Warm greetings from the FCC as we celebrate National Consumer Protection Week 2022.
Here at the FCC, and especially at the Consumer and Governmental Affairs Bureau, protecting consumers is core to our mission. Top of mind is stopping illegal robocalls from reaching consumers. These unsolicited calls are often a pathway to fraud, intimidation, or at the very least represent an unwelcome disruption to our everyday lives.
Robocalls are not just a nuisance, they are an important consumer concern that we at the FCC take very seriously. As a part of our job at the Consumer and Governmental Affairs Bureau, we work to ensure that consumers have the support they need to file a complaint about unwanted calls and texts. We also ensure consumers have access to timely information about how to avoid scams and protect themselves against bad actors who employ robocalls to mislead consumers or trap them into providing sensitive personal information that puts them at risk
In our Consumer Help Center we post scam notices along with tips to identify scam calls. We also provide information on how to protect yourself including links to call-blocking tools and resources that provide information about how to stop unwanted calls from ever reaching your phone.
But it takes more than education to stop unwanted calls scams. To help reduce spoofing (when a caller deliberately falsifies the information transmitted to your caller ID display to disguise their identity), new FCC rules now require phone companies to implement caller ID authentication. We have also established rules that empower phone companies to block by default illegal or unwanted calls based on reasonable analytics before the calls reach your phone.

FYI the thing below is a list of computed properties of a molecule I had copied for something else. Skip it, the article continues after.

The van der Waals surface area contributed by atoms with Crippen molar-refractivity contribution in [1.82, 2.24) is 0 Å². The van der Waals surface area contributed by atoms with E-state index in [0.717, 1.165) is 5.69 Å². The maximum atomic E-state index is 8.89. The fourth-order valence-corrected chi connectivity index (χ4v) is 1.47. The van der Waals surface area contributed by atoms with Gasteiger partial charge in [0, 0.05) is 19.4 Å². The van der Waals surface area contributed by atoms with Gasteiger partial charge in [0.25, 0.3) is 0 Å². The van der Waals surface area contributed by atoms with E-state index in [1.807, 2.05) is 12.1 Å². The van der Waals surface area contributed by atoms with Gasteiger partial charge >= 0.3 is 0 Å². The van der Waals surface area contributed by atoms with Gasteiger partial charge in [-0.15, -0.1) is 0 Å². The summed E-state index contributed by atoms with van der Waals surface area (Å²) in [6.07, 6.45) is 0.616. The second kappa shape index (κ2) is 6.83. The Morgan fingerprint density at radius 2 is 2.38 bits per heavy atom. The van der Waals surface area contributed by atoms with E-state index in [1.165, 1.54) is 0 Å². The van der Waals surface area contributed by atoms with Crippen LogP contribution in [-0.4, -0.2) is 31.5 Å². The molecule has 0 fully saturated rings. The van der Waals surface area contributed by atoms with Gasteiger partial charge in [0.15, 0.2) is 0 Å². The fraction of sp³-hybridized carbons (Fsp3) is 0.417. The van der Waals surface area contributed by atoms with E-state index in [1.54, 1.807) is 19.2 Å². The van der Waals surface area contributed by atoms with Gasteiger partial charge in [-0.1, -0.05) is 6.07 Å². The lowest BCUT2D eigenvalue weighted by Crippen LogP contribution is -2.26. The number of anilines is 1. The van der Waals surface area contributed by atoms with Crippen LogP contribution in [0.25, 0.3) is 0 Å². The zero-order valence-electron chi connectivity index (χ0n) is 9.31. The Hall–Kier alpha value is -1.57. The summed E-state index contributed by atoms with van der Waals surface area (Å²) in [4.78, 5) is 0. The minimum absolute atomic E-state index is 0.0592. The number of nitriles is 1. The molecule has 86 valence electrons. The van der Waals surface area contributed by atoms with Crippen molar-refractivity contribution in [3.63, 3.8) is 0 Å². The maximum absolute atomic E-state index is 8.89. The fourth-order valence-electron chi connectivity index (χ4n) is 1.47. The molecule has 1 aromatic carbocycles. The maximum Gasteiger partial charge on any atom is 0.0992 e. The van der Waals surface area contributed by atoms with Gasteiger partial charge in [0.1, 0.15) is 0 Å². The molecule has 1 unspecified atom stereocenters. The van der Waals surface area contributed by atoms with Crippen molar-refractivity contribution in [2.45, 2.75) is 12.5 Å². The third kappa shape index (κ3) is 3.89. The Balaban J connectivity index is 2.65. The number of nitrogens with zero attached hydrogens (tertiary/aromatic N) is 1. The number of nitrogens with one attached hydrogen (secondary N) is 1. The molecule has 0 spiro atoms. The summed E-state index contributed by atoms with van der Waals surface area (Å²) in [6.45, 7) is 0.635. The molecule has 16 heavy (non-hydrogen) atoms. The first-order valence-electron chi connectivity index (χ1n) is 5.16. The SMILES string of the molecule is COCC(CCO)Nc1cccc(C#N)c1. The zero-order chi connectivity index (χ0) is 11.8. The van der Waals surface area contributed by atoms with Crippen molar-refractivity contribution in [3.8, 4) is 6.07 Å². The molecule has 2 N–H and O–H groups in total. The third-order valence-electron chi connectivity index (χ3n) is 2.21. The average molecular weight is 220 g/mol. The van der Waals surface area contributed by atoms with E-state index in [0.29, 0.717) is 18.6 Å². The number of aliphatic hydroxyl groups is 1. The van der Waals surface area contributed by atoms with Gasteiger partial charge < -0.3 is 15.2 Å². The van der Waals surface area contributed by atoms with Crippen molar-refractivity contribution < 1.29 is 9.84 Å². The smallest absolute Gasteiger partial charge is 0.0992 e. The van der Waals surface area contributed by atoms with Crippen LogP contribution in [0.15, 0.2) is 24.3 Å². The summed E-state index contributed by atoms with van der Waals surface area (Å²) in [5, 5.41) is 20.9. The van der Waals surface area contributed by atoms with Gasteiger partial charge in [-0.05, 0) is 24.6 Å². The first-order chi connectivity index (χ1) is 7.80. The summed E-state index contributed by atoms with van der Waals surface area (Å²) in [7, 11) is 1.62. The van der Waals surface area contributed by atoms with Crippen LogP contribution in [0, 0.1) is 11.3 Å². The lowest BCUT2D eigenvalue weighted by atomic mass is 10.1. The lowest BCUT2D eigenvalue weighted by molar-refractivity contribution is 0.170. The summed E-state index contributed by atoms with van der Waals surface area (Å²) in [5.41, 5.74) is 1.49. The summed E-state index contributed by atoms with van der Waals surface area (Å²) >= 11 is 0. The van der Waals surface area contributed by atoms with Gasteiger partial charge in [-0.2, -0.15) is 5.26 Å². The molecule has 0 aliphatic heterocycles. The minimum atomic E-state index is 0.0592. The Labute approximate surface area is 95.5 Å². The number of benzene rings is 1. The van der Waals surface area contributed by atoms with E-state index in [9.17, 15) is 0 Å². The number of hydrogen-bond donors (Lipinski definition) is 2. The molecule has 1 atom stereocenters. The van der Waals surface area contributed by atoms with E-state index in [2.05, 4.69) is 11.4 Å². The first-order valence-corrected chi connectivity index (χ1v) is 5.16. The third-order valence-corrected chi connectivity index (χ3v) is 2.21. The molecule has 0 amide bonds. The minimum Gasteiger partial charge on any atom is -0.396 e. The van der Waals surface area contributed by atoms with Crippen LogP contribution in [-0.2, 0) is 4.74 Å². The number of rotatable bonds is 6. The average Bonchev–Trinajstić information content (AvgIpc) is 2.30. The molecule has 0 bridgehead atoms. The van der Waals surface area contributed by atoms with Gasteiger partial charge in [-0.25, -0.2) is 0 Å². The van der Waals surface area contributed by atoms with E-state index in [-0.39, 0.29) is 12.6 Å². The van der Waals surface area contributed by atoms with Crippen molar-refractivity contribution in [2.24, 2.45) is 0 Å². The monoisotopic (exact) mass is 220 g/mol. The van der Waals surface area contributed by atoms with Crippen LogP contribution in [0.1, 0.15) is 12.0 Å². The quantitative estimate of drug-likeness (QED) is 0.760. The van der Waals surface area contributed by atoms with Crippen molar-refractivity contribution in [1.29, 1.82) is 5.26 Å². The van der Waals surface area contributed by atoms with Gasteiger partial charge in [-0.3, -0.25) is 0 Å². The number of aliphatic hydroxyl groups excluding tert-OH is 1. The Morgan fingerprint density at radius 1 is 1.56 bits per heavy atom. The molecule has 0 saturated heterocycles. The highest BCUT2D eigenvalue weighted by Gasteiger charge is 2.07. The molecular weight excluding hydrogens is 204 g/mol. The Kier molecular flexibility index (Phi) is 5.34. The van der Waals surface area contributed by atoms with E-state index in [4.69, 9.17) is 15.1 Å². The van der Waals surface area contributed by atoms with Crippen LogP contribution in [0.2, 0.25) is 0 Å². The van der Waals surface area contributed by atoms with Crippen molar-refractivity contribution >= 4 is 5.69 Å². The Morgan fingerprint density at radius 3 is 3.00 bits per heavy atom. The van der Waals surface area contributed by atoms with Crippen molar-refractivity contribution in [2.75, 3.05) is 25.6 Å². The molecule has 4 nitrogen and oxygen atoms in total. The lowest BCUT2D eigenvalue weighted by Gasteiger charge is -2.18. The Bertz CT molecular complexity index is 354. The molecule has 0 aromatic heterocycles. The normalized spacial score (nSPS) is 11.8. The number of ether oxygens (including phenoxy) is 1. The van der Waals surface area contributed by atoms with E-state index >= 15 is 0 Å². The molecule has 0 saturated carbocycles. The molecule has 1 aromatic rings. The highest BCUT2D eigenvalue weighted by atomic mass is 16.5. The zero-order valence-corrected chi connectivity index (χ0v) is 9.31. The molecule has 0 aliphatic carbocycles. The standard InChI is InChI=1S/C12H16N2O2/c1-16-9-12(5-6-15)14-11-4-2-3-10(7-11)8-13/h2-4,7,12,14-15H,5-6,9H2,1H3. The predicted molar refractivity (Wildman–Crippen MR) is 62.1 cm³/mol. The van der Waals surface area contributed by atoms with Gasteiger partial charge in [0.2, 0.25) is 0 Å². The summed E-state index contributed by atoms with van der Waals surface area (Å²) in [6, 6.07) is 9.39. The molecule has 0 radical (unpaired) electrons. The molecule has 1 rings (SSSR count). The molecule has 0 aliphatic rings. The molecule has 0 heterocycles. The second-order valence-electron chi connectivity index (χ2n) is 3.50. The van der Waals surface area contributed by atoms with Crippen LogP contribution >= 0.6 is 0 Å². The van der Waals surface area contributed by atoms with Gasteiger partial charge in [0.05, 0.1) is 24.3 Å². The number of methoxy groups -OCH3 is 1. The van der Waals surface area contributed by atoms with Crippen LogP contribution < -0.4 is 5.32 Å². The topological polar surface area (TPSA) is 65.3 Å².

We also know that stopping unwanted calls is a team lift. The FCC works with other agencies, such as the Federal Trade Commission, and an Industry Traceback Group that conducts private-led efforts to trace back the origin of suspected unlawful robocalls. Last month, the team got a little larger when two more state attorneys general signed new robocall enforcement MOUs with the FCC, expanding our efforts to protect consumers around the country from illegal robocalls and spoofing scams.
Those partnerships are paying off. Most recently the Commission proposed a $45 million fine against a robocalling telemarketer who apparently made hundreds of thousands of calls with false claims about the pandemic to induce people to purchase health insurance.
Of course, we aren’t done yet. A large percentage of illegal robocalls are initiated overseas, outside of the FCC’s jurisdiction, so we’re currently working on new rules that will stop robocalls that originate outside of the U.S. from being passed on by companies known as gateway providers, the first stop before the calls reach U.S. consumers. And since many scammers are shifting to text-based scams, FCC Chairwoman Jessica Rosenworcel has shared with her colleagues a Notice of Proposed Rulemaking that would combat the rise of robotexts by requiring mobile wireless providers to block illegal text messaging.
We know that our multi-pronged approach is making a difference, but we have more work to do to end illegal robocalls and robotexts, and you as a consumer play an important role. When you get an unwanted call or text, please report it on our complaint webpage and file an informal complaint with the FCC. The robocall complaints that we receive help to inform our policy decisions as well as our investigations. Each complaint we receive gets us closer to our goal.
I also encourage you to visit our Consumer Help Center today and often to explore our consumer guides – which are available in a variety of languages – and other helpful information that will help keep you and your family safe from illegal robocalls and texts.
Working together, we will stop robocall and text scams.
Bureau Chief, Consumer and Governmental Affairs